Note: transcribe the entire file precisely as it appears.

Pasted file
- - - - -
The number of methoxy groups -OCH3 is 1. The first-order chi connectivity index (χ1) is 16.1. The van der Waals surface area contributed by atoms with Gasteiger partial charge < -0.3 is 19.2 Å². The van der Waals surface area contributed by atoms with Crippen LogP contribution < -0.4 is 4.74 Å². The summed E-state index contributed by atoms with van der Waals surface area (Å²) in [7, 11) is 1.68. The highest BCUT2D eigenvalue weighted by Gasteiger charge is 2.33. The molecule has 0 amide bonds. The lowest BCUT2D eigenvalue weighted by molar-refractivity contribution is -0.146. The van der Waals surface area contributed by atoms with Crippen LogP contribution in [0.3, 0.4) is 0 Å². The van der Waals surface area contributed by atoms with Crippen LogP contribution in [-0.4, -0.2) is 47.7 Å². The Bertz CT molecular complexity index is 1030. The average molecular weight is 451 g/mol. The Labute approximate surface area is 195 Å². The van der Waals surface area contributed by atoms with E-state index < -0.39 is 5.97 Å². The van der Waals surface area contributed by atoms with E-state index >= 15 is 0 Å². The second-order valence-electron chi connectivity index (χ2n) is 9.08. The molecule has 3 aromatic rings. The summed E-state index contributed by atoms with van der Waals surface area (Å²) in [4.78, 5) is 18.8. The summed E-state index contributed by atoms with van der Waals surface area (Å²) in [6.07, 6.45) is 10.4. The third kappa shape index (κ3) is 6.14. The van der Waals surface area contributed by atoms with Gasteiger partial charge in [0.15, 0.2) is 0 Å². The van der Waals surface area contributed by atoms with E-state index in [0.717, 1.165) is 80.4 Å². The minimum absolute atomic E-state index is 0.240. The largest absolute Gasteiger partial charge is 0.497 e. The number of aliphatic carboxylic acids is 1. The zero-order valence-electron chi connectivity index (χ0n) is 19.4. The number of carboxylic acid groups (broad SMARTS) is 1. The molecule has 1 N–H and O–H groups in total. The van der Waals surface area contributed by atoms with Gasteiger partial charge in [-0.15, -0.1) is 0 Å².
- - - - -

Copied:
The number of methoxy groups -OCH3 is 1. The first-order chi connectivity index (χ1) is 16.1. The van der Waals surface area contributed by atoms with Gasteiger partial charge < -0.3 is 19.2 Å². The van der Waals surface area contributed by atoms with Crippen LogP contribution < -0.4 is 4.74 Å². The summed E-state index contributed by atoms with van der Waals surface area (Å²) in [7, 11) is 1.68. The highest BCUT2D eigenvalue weighted by Gasteiger charge is 2.33. The molecule has 0 amide bonds. The lowest BCUT2D eigenvalue weighted by molar-refractivity contribution is -0.146. The van der Waals surface area contributed by atoms with Crippen LogP contribution in [0.3, 0.4) is 0 Å². The van der Waals surface area contributed by atoms with Crippen LogP contribution in [-0.4, -0.2) is 47.7 Å². The Bertz CT molecular complexity index is 1030. The average molecular weight is 451 g/mol. The Labute approximate surface area is 195 Å². The van der Waals surface area contributed by atoms with E-state index < -0.39 is 5.97 Å². The van der Waals surface area contributed by atoms with E-state index >= 15 is 0 Å². The second-order valence-electron chi connectivity index (χ2n) is 9.08. The molecule has 3 aromatic rings. The summed E-state index contributed by atoms with van der Waals surface area (Å²) in [4.78, 5) is 18.8. The summed E-state index contributed by atoms with van der Waals surface area (Å²) in [6.07, 6.45) is 10.4. The third kappa shape index (κ3) is 6.14. The van der Waals surface area contributed by atoms with Gasteiger partial charge in [0.15, 0.2) is 0 Å². The van der Waals surface area contributed by atoms with E-state index in [0.717, 1.165) is 80.4 Å². The minimum absolute atomic E-state index is 0.240. The largest absolute Gasteiger partial charge is 0.497 e. The number of aliphatic carboxylic acids is 1. The zero-order valence-electron chi connectivity index (χ0n) is 19.4. The number of carboxylic acid groups (broad SMARTS) is 1. The molecule has 1 N–H and O–H groups in total. The van der Waals surface area contributed by atoms with Gasteiger partial charge in [-0.15, -0.1) is 0 Å².